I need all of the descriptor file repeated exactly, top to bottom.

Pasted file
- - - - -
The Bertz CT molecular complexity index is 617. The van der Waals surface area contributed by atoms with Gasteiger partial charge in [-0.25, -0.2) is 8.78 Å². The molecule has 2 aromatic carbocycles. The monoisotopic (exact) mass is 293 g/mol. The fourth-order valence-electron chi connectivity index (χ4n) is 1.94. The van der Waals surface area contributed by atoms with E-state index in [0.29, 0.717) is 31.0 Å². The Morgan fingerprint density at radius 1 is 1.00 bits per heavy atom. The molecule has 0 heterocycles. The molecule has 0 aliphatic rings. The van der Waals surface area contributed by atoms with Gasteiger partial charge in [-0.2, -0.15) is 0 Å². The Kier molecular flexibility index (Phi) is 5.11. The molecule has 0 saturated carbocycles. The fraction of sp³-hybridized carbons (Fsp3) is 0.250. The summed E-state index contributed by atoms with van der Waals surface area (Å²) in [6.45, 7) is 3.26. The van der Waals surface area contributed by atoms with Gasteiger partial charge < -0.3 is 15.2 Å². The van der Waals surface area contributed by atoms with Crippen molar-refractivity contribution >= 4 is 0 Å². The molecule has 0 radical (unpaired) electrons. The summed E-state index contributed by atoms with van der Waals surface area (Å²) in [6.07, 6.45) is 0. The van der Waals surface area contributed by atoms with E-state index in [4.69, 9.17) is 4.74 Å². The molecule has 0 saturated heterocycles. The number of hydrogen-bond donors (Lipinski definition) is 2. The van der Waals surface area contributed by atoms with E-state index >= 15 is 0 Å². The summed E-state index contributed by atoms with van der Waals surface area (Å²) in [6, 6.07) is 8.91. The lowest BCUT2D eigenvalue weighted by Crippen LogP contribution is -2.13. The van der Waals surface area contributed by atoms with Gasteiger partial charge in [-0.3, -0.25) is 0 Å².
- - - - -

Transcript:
The Bertz CT molecular complexity index is 617. The van der Waals surface area contributed by atoms with Gasteiger partial charge in [-0.25, -0.2) is 8.78 Å². The molecule has 2 aromatic carbocycles. The monoisotopic (exact) mass is 293 g/mol. The fourth-order valence-electron chi connectivity index (χ4n) is 1.94. The van der Waals surface area contributed by atoms with E-state index in [0.29, 0.717) is 31.0 Å². The Morgan fingerprint density at radius 1 is 1.00 bits per heavy atom. The molecule has 0 heterocycles. The molecule has 0 aliphatic rings. The van der Waals surface area contributed by atoms with Gasteiger partial charge in [-0.2, -0.15) is 0 Å². The Kier molecular flexibility index (Phi) is 5.11. The molecule has 0 saturated carbocycles. The fraction of sp³-hybridized carbons (Fsp3) is 0.250. The summed E-state index contributed by atoms with van der Waals surface area (Å²) in [6.45, 7) is 3.26. The van der Waals surface area contributed by atoms with Gasteiger partial charge < -0.3 is 15.2 Å². The van der Waals surface area contributed by atoms with Crippen molar-refractivity contribution >= 4 is 0 Å². The molecule has 0 radical (unpaired) electrons. The summed E-state index contributed by atoms with van der Waals surface area (Å²) in [6.07, 6.45) is 0. The van der Waals surface area contributed by atoms with E-state index in [4.69, 9.17) is 4.74 Å². The molecule has 0 saturated heterocycles. The number of hydrogen-bond donors (Lipinski definition) is 2. The van der Waals surface area contributed by atoms with E-state index >= 15 is 0 Å². The summed E-state index contributed by atoms with van der Waals surface area (Å²) in [6, 6.07) is 8.91. The lowest BCUT2D eigenvalue weighted by Crippen LogP contribution is -2.13. The van der Waals surface area contributed by atoms with Gasteiger partial charge in [-0.3, -0.25) is 0 Å².